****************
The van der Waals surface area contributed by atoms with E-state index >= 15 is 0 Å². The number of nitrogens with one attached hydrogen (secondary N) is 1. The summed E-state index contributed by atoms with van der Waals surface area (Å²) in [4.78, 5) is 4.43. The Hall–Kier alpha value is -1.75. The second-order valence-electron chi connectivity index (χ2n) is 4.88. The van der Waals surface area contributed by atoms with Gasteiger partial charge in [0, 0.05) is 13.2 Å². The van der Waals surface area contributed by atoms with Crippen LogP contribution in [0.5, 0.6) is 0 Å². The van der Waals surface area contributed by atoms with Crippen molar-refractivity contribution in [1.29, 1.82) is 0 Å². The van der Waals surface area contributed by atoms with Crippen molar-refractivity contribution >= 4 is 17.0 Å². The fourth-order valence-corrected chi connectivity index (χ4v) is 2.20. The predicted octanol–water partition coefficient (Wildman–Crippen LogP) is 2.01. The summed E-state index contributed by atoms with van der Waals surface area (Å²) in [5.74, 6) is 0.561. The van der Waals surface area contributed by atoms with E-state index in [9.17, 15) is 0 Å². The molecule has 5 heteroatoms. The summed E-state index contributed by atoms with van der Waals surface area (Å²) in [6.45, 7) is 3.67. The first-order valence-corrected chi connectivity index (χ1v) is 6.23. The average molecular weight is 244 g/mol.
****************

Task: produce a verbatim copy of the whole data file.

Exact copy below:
The van der Waals surface area contributed by atoms with E-state index >= 15 is 0 Å². The number of nitrogens with one attached hydrogen (secondary N) is 1. The summed E-state index contributed by atoms with van der Waals surface area (Å²) in [4.78, 5) is 4.43. The Hall–Kier alpha value is -1.75. The second-order valence-electron chi connectivity index (χ2n) is 4.88. The van der Waals surface area contributed by atoms with Gasteiger partial charge in [0, 0.05) is 13.2 Å². The van der Waals surface area contributed by atoms with Crippen LogP contribution in [0.5, 0.6) is 0 Å². The van der Waals surface area contributed by atoms with Crippen molar-refractivity contribution in [1.29, 1.82) is 0 Å². The van der Waals surface area contributed by atoms with Crippen molar-refractivity contribution >= 4 is 17.0 Å². The fourth-order valence-corrected chi connectivity index (χ4v) is 2.20. The predicted octanol–water partition coefficient (Wildman–Crippen LogP) is 2.01. The summed E-state index contributed by atoms with van der Waals surface area (Å²) in [5.74, 6) is 0.561. The van der Waals surface area contributed by atoms with E-state index in [9.17, 15) is 0 Å². The molecule has 5 heteroatoms. The summed E-state index contributed by atoms with van der Waals surface area (Å²) in [6.45, 7) is 3.67. The first-order valence-corrected chi connectivity index (χ1v) is 6.23. The average molecular weight is 244 g/mol.